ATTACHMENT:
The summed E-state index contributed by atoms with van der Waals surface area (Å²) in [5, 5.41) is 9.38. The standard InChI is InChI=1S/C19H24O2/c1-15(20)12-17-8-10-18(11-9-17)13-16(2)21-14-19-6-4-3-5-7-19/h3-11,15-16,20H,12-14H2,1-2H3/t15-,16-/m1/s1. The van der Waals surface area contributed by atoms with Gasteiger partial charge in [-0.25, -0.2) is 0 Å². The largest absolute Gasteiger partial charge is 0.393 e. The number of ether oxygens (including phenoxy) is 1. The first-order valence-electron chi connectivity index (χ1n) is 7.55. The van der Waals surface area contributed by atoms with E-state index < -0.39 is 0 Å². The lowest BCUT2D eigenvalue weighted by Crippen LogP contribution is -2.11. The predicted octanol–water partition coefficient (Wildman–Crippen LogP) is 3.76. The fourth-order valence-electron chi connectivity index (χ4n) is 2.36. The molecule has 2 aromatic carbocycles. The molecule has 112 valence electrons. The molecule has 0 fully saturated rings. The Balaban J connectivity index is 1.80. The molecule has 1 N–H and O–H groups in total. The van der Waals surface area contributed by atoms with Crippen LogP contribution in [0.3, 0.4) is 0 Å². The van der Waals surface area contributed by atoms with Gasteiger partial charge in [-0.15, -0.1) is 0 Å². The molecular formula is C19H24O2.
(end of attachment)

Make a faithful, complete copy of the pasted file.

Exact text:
The summed E-state index contributed by atoms with van der Waals surface area (Å²) in [5, 5.41) is 9.38. The standard InChI is InChI=1S/C19H24O2/c1-15(20)12-17-8-10-18(11-9-17)13-16(2)21-14-19-6-4-3-5-7-19/h3-11,15-16,20H,12-14H2,1-2H3/t15-,16-/m1/s1. The van der Waals surface area contributed by atoms with Gasteiger partial charge in [-0.25, -0.2) is 0 Å². The largest absolute Gasteiger partial charge is 0.393 e. The number of ether oxygens (including phenoxy) is 1. The first-order valence-electron chi connectivity index (χ1n) is 7.55. The van der Waals surface area contributed by atoms with E-state index < -0.39 is 0 Å². The lowest BCUT2D eigenvalue weighted by Crippen LogP contribution is -2.11. The predicted octanol–water partition coefficient (Wildman–Crippen LogP) is 3.76. The fourth-order valence-electron chi connectivity index (χ4n) is 2.36. The molecule has 2 aromatic carbocycles. The molecule has 112 valence electrons. The molecule has 0 fully saturated rings. The Balaban J connectivity index is 1.80. The molecule has 1 N–H and O–H groups in total. The van der Waals surface area contributed by atoms with Crippen LogP contribution in [0.3, 0.4) is 0 Å². The van der Waals surface area contributed by atoms with Gasteiger partial charge in [-0.15, -0.1) is 0 Å². The molecular formula is C19H24O2.